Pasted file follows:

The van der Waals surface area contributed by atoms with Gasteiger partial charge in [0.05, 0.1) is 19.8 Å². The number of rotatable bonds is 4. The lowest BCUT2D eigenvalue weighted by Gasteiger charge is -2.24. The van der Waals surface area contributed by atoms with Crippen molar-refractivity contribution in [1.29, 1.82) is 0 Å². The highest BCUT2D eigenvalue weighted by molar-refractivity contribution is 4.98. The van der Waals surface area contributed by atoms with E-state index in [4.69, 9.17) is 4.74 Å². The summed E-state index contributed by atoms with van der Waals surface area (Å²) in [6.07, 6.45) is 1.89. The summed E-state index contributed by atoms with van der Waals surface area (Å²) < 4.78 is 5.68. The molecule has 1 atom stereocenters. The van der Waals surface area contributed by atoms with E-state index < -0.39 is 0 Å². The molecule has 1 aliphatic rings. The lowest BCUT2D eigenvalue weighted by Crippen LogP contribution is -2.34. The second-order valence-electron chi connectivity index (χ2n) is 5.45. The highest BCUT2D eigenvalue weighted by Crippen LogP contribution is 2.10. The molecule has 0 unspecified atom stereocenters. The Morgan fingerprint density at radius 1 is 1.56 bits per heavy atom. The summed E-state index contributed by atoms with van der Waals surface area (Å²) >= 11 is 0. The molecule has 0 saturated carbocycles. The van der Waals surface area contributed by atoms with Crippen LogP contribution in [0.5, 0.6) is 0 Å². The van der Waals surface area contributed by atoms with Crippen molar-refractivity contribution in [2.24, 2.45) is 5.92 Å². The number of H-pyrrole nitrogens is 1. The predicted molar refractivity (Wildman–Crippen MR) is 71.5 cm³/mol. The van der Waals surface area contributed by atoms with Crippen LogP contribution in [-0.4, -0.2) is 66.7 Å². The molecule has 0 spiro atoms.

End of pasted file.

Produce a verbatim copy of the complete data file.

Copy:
The van der Waals surface area contributed by atoms with Gasteiger partial charge in [0.05, 0.1) is 19.8 Å². The number of rotatable bonds is 4. The lowest BCUT2D eigenvalue weighted by Gasteiger charge is -2.24. The van der Waals surface area contributed by atoms with Crippen molar-refractivity contribution in [1.29, 1.82) is 0 Å². The highest BCUT2D eigenvalue weighted by molar-refractivity contribution is 4.98. The van der Waals surface area contributed by atoms with E-state index in [4.69, 9.17) is 4.74 Å². The summed E-state index contributed by atoms with van der Waals surface area (Å²) in [6.07, 6.45) is 1.89. The summed E-state index contributed by atoms with van der Waals surface area (Å²) < 4.78 is 5.68. The molecule has 1 atom stereocenters. The van der Waals surface area contributed by atoms with E-state index < -0.39 is 0 Å². The molecule has 1 aliphatic rings. The lowest BCUT2D eigenvalue weighted by Crippen LogP contribution is -2.34. The second-order valence-electron chi connectivity index (χ2n) is 5.45. The highest BCUT2D eigenvalue weighted by Crippen LogP contribution is 2.10. The molecule has 0 unspecified atom stereocenters. The Morgan fingerprint density at radius 1 is 1.56 bits per heavy atom. The summed E-state index contributed by atoms with van der Waals surface area (Å²) >= 11 is 0. The molecule has 0 saturated carbocycles. The van der Waals surface area contributed by atoms with Crippen LogP contribution in [0.5, 0.6) is 0 Å². The van der Waals surface area contributed by atoms with Crippen molar-refractivity contribution in [2.24, 2.45) is 5.92 Å². The number of H-pyrrole nitrogens is 1. The predicted molar refractivity (Wildman–Crippen MR) is 71.5 cm³/mol. The van der Waals surface area contributed by atoms with Crippen LogP contribution in [-0.4, -0.2) is 66.7 Å². The molecule has 0 spiro atoms.